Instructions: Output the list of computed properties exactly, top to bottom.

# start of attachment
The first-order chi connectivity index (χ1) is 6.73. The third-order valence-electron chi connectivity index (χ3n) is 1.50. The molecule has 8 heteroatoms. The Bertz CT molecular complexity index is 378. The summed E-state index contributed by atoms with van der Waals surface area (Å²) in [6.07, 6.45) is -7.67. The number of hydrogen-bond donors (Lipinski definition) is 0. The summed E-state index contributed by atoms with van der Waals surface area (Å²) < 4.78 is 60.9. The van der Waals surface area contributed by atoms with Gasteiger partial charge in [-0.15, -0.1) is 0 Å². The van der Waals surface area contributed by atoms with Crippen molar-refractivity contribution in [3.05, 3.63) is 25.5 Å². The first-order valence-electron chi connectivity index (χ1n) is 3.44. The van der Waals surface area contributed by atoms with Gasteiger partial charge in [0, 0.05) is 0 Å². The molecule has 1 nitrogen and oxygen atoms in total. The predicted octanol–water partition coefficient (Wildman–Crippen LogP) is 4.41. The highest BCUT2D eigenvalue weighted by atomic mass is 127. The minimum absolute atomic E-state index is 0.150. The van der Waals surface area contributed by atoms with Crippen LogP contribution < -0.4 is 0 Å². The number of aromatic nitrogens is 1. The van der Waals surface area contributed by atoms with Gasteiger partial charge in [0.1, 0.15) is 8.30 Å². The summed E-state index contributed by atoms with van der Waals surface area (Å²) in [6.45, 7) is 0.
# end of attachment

The first-order chi connectivity index (χ1) is 6.73. The third-order valence-electron chi connectivity index (χ3n) is 1.50. The molecule has 8 heteroatoms. The Bertz CT molecular complexity index is 378. The summed E-state index contributed by atoms with van der Waals surface area (Å²) in [6.07, 6.45) is -7.67. The number of hydrogen-bond donors (Lipinski definition) is 0. The summed E-state index contributed by atoms with van der Waals surface area (Å²) < 4.78 is 60.9. The van der Waals surface area contributed by atoms with Gasteiger partial charge in [-0.15, -0.1) is 0 Å². The van der Waals surface area contributed by atoms with Crippen molar-refractivity contribution in [3.05, 3.63) is 25.5 Å². The first-order valence-electron chi connectivity index (χ1n) is 3.44. The van der Waals surface area contributed by atoms with Gasteiger partial charge in [0, 0.05) is 0 Å². The molecule has 1 nitrogen and oxygen atoms in total. The predicted octanol–water partition coefficient (Wildman–Crippen LogP) is 4.41. The highest BCUT2D eigenvalue weighted by atomic mass is 127. The minimum absolute atomic E-state index is 0.150. The van der Waals surface area contributed by atoms with Crippen LogP contribution < -0.4 is 0 Å². The number of aromatic nitrogens is 1. The van der Waals surface area contributed by atoms with Gasteiger partial charge in [0.1, 0.15) is 8.30 Å². The summed E-state index contributed by atoms with van der Waals surface area (Å²) in [6.45, 7) is 0.